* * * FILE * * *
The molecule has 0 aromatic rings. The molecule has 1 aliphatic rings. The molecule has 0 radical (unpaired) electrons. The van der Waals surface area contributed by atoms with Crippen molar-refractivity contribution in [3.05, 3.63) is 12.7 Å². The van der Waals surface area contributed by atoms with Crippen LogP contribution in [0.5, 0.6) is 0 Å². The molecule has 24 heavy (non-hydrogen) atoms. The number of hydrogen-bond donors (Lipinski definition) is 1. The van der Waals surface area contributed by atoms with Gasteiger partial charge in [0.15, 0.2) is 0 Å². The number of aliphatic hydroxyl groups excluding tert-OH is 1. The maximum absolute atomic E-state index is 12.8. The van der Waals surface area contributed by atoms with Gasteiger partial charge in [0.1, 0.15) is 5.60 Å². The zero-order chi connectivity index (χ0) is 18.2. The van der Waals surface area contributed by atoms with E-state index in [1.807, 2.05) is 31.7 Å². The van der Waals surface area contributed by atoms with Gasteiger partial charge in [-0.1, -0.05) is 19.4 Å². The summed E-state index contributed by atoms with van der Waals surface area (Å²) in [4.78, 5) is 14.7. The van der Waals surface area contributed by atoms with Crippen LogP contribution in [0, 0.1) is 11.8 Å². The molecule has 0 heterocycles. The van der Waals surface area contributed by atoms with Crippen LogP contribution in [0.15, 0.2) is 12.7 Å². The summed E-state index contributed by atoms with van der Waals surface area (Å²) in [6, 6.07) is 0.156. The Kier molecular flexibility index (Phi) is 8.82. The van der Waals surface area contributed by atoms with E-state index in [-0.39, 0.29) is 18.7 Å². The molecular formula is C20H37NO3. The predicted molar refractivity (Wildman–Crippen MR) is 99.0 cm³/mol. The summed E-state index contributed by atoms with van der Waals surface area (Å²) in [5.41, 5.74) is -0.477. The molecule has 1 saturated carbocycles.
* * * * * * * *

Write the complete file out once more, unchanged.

The molecule has 0 aromatic rings. The molecule has 1 aliphatic rings. The molecule has 0 radical (unpaired) electrons. The van der Waals surface area contributed by atoms with Crippen molar-refractivity contribution in [3.05, 3.63) is 12.7 Å². The van der Waals surface area contributed by atoms with Crippen LogP contribution in [0.5, 0.6) is 0 Å². The molecule has 24 heavy (non-hydrogen) atoms. The number of hydrogen-bond donors (Lipinski definition) is 1. The van der Waals surface area contributed by atoms with Gasteiger partial charge in [0.15, 0.2) is 0 Å². The number of aliphatic hydroxyl groups excluding tert-OH is 1. The maximum absolute atomic E-state index is 12.8. The van der Waals surface area contributed by atoms with Gasteiger partial charge in [0.1, 0.15) is 5.60 Å². The zero-order chi connectivity index (χ0) is 18.2. The van der Waals surface area contributed by atoms with E-state index in [1.807, 2.05) is 31.7 Å². The van der Waals surface area contributed by atoms with Gasteiger partial charge in [-0.1, -0.05) is 19.4 Å². The summed E-state index contributed by atoms with van der Waals surface area (Å²) in [4.78, 5) is 14.7. The van der Waals surface area contributed by atoms with Crippen LogP contribution in [0, 0.1) is 11.8 Å². The molecule has 0 heterocycles. The van der Waals surface area contributed by atoms with Crippen LogP contribution in [0.15, 0.2) is 12.7 Å². The summed E-state index contributed by atoms with van der Waals surface area (Å²) in [6, 6.07) is 0.156. The Kier molecular flexibility index (Phi) is 8.82. The van der Waals surface area contributed by atoms with E-state index in [-0.39, 0.29) is 18.7 Å². The molecular formula is C20H37NO3. The predicted molar refractivity (Wildman–Crippen MR) is 99.0 cm³/mol. The summed E-state index contributed by atoms with van der Waals surface area (Å²) in [5.41, 5.74) is -0.477. The molecule has 1 saturated carbocycles.